The basic sales tax rate in Maryland is 6%, and this applies to all purchases of precious metals, including bullion, medallions, tokens, numismatics and more. This applies regardless of purity and legal tender status. However, there are some notable exemptions that make precious metal investment viable in the state of Maryland.
Maryland, like all US states, applies the Federal Capital Gains Tax. Whenever you sell investments for a profit, you must pay this tax to a maximum rate of 28%.
If you purchase more than $1,000 of precious metals, you are exempt from Maryland sales tax. Many experienced investors actually advise against buying less than an ounce, because premiums increase as quantity decreases so this law should have the effect of encouraging the right thing: buying no less than $1,000.
If you have your eye on a smaller amount of gold, silver, platinum or palladium, you should go with an online bullion dealer located in another state. You will have to pay shipping and handling fees.
As one of the Thirteen Colonies, Maryland played an instrumental role in the early years of the United States. Its biggest city is Baltimore, the largest independent city in the nation, but Annapolis is its capital. There are only about 40,000 people in this city and its main claim to fame is the famous liberal arts college, St. John’s.
Maryland is home to more than 6 million, but it is very small in area, making it one of the most densely populated states in the USA. Its proximity to Washington D.C, as well as its rich and diverse economy, has given Maryland the highest median income in the country. This means that Maryland wages are higher than in any of the other 49 states, with the average working earning about $75,000 a year.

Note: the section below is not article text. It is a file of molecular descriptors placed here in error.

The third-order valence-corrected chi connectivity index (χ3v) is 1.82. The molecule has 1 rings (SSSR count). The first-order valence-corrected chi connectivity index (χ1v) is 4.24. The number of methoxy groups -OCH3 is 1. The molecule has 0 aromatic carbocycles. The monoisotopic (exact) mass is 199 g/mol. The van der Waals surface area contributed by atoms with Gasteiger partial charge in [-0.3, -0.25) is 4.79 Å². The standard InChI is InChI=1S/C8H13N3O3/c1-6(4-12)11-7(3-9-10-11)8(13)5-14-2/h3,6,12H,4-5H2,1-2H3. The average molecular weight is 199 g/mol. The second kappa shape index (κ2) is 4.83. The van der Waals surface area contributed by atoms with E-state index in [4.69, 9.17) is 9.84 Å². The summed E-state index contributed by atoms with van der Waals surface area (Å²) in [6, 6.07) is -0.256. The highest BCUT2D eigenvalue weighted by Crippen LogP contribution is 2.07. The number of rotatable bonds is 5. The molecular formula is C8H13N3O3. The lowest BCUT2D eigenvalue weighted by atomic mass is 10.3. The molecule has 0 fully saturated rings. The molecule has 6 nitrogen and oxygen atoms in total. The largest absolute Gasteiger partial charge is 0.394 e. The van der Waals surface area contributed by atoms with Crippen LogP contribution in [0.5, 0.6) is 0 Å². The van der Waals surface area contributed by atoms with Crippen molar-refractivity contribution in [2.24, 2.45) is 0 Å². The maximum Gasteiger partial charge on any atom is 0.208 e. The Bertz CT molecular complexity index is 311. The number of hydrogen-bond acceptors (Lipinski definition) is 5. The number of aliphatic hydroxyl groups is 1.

Of course, this figure is skewed by a small number of extremely wealthy citizens. But with a high ratio of millionaires per capita and the lowest levels of poverty in the country, it is fair to say that the wealth is more widespread here than it is elsewhere in the USA and indeed in most other countries.
We advise all customers from the United States to check their local tax laws, and we can not be held responsible for local tax charges that result from incoming shipments of precious metals.
Note: GoldBroker cannot provide tax, legal, or other advice, so if you are not sure about the taxation to your personal circumstances, we recommend that you seek independent advice from a qualified professional.
All of these texts were accurate at the time of writing, but tax laws are constantly changing and it’s not easy to keep track of those changes. Because of this, we can not be held responsible for any false or out-of-date information.